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Basler Zeitung Sept. 10, 2021
by Julie Gisi
A gallery is moving in again at Bäumleingasse 9
In the footsteps of Ernst Beyeler?
Art therapist Cyril Kazis is setting up a new art space in the back of the building, where the Beyeler Gallery used to be. In terms of content, however, he wants to take a different direction than the co-founder of Art Basel did back then.
Bäumleingasse 9 – for art philistines an address like any other, for art lovers an important place: once upon a time, the legendary Basel art collector Ernst Beyeler ran his gallery here, cultivated personal contacts with artists such as Picasso or Giacometti and traded their valuable works. Then, just over a year after Beyeler’s death in 2010, the gallery closed. It made way – as part of an interim use – for offices, studios, fashion stores and also a wine bar. Now art is returning. At least partially.
Cyril Kazis’ Praxis Art Gallery has moved into the back building. It, too, is only present temporarily and as part of the interim use. But Kazis, a graphic designer and art therapist from Basel, wants to create a new place for the love of art in the historic building, which officially belongs to the city of Basel, as he himself says. However, he will not limit himself to fine art of classical modernism, as Beyler once did: “It should be much more of a meeting place, where pictures are sometimes combined with music, dance or literature,” says the gallery owner.
Contract runs until the end of 2022
As an art therapist, he himself has already shared the rooms that will soon become an exhibition venue with a Tai Chi studio for three years. “From August, the opportunity arose to take over all these rooms alone.” Indefinitely. “Because it’s an interim use, I signed a contract until the end of 2022 for now,” Kazis said. Because the city has repeatedly extended the interim use period in the past, however, it is still uncertain whether that will be the end of the line, he said. “But this uncertainty also has something adventurous about it,” he says enthusiastically.
But what kind of art can one expect at Bäumleingasse 9 from now on? The Dutch artist Noah Latif Lamp will kick things off. Starting on September 16, his exhibition “Killing Time” will be on view for four weeks. Kazis is not revealing too much about it yet. But this much is clear: Lamp wants to hold up an emotional mirror to visitors with his paintings, sculptures and installations. “This reflection can also become unpleasant, even provocative,” says Kazis.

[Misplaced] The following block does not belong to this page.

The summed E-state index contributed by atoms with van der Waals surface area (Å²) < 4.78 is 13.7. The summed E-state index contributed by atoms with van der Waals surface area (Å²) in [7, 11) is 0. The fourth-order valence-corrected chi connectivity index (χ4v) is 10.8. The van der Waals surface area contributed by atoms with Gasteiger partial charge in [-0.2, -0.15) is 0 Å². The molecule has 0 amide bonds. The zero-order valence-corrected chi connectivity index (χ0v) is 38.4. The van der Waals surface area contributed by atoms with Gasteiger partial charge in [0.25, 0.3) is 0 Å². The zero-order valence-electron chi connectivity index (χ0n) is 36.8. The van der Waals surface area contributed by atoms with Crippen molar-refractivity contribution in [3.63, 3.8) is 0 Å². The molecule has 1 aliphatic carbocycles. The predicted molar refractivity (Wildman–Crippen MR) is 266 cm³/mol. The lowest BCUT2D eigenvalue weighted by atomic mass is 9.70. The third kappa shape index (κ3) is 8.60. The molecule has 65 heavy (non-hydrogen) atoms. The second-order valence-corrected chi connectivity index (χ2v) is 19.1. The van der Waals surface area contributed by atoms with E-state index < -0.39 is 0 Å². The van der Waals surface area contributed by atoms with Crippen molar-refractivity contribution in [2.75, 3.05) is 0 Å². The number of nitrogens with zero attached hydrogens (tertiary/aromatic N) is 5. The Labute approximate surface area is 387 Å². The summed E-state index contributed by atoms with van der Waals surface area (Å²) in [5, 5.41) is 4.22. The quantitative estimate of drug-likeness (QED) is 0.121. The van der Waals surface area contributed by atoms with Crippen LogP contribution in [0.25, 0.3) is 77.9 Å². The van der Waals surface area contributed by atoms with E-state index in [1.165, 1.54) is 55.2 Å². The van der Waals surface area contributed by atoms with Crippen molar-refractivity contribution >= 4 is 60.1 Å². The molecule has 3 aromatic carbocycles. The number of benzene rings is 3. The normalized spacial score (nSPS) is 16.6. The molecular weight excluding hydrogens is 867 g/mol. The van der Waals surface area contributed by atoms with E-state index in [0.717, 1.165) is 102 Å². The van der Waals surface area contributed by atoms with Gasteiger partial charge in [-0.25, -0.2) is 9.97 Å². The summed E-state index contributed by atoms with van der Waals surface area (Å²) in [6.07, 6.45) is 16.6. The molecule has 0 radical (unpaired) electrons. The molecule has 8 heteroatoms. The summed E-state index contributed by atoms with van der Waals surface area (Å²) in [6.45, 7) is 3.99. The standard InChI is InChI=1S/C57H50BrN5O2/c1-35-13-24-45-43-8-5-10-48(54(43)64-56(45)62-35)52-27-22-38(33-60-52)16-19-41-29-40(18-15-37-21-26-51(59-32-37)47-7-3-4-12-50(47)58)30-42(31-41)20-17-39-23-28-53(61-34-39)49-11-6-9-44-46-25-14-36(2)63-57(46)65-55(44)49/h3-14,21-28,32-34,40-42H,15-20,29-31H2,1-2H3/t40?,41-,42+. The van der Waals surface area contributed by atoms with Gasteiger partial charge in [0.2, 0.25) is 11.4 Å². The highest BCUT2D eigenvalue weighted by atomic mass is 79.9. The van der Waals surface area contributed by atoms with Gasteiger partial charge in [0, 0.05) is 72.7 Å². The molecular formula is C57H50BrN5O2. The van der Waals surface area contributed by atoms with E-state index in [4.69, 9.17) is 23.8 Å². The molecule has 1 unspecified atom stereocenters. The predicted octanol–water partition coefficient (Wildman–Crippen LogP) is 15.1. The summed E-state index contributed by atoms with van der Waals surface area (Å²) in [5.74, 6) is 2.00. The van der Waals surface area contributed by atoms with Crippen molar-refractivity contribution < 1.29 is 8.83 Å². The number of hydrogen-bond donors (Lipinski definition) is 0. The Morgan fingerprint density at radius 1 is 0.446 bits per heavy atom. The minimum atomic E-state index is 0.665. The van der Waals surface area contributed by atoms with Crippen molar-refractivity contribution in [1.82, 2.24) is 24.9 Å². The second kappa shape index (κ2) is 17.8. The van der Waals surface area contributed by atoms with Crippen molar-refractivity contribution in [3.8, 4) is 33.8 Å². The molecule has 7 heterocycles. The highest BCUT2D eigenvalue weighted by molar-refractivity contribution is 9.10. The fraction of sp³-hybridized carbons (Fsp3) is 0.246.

In addition to this project, the Biel-based collective Lumpen Station will be conducting live radio art shows on the second floor of the building from September 16 to 26. A pop-up store by prêt-à-porter for art supplies will also sell yellow vests to create yellow forms in public spaces.
Fascination with Art Brut
In the future, Kazis plans to incorporate his connection to art therapy into his gallery’s exhibitions. In this context, he is particularly fascinated by “art brut,” that is, art that defies any cultural or social conformity. The term was created in the 20th century by Jean Dubuffet. “For the most part, the artists were people who made art just for themselves and lived in complete isolation,” Kazis says. “They were outsiders, loners or even patients of psychiatric hospitals.” They never even wanted their art to end up in an exhibition, but eventually it did. “That’s my fascination – I’d like to go in that direction with the gallery in the future, too,” says the gallery owner.
His passion for Dubuffet connects him with his predecessor at Bäumleingasse 9: Ernst Beyeler already had a close relationship with the artist. Over 750 of his works have been sold through Galerie Beyeler over the decades. Kazis: “The spirit of Dubuffet blows here at Bäumleingasse 9.”
Translated with www.DeepL.com/Translator (free version)